Apps like Calm and Headspace offer a convenient solution to helping you get “in the zone” and meditate, whether it’s through deep breathing exercises or calming music that helps you be more mindful of your thoughts.

4. Set yourself up to reach small milestones

Setting and reaching milestones can have an inverse relationship with your mental health. In one study, patients with clinical depression saw improvement after setting and reaching positive, achievable goals.

The key is to set small and realistic milestones. Obviously, your big goal is to find a job. But getting there means accomplishing smaller milestones, which could be anything from sending out a certain number of cover letters or learning a new skill. During your traineeship, you can set goals such as networking with X number of people or getting good feedback on a task or project. Doing these things can make you feel much better about yourself and stay motivated.

However, what you don’t want to do is set overambitious goals. The idea is to set yourself up for success; failing to accomplish lofty goals will only demoralise you and cause your mental health to suffer.

5. Be social

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One of the best ways to take a mental health break from work, while reaffirming the parts of your life that have nothing to do with your career, is to spend time with family and friends. If anything, the pandemic and social distancing protocols have only emphasised the value of personal relationships.

If you’re not sure where to start, play to your interests. Online communities and hobby groups are good places where you can find like-minded individuals. You can also network with people in your traineeship and schedule trivia nights.

6. Get some exercise

The value of exercise for your mental wellness can’t be overstated enough. We all know that exercise is good for your physical health, but it can also improve your mood, energy levels, sleep quality, and mental health. There’s a psychological component to physical activity that instantly improves your mental and emotional state.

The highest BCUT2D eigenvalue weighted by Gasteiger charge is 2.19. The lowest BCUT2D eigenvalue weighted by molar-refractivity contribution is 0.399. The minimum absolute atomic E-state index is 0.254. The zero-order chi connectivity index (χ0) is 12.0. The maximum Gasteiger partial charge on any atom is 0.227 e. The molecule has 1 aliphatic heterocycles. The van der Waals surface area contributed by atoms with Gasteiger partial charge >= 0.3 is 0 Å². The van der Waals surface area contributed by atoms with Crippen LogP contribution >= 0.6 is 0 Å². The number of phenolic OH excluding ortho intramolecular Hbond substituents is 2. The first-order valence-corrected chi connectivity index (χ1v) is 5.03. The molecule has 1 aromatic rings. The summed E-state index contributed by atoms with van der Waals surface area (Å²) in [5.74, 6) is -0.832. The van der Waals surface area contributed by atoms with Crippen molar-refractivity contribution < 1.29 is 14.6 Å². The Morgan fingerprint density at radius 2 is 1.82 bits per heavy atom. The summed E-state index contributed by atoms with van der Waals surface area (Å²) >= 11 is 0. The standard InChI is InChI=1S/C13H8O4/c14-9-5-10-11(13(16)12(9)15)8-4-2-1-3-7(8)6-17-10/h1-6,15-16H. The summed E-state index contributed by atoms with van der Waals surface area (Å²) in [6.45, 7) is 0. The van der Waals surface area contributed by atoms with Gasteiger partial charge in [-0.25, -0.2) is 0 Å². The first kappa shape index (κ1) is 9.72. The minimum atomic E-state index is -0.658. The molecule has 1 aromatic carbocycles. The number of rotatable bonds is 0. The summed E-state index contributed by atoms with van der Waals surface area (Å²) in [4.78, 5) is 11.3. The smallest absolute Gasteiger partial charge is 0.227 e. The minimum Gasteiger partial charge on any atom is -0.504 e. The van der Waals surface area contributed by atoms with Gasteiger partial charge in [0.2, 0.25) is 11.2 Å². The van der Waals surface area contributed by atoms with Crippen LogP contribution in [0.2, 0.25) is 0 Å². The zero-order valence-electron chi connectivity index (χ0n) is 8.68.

It doesn’t matter what type of exercise you pick. Go with whatever approach works for you, whether it’s yoga in the comfort of your home, a daily jog around your neighbourhood, or lifting weights at the gym (provided you can maintain social distancing).

7. Learn a new skill or hone an existing one

Being in a foreign work environment can be daunting, but take it as an opportunity to learn new skills or improve existing ones while on the job. You could, for example, leverage your training experience to pick up a new computing language, learn to use graphic design software, or build “soft” skills like communication, teamworking, and leadership.

Whatever the case, learning something new and bolstering existing skill sets can give you a sense of accomplishment, keeping you mentally motivated.

Your mind is a temple—take care of it

Learning the coping mechanisms to deal with anxiety, stress, and burnout will be useful in these trying times we’re currently living in. Having a healthy mind and body allows you to put your best foot forward during your traineeship or job search. Learn more about these opportunities at Young NTUC’s Facebook Group and Telegram channel.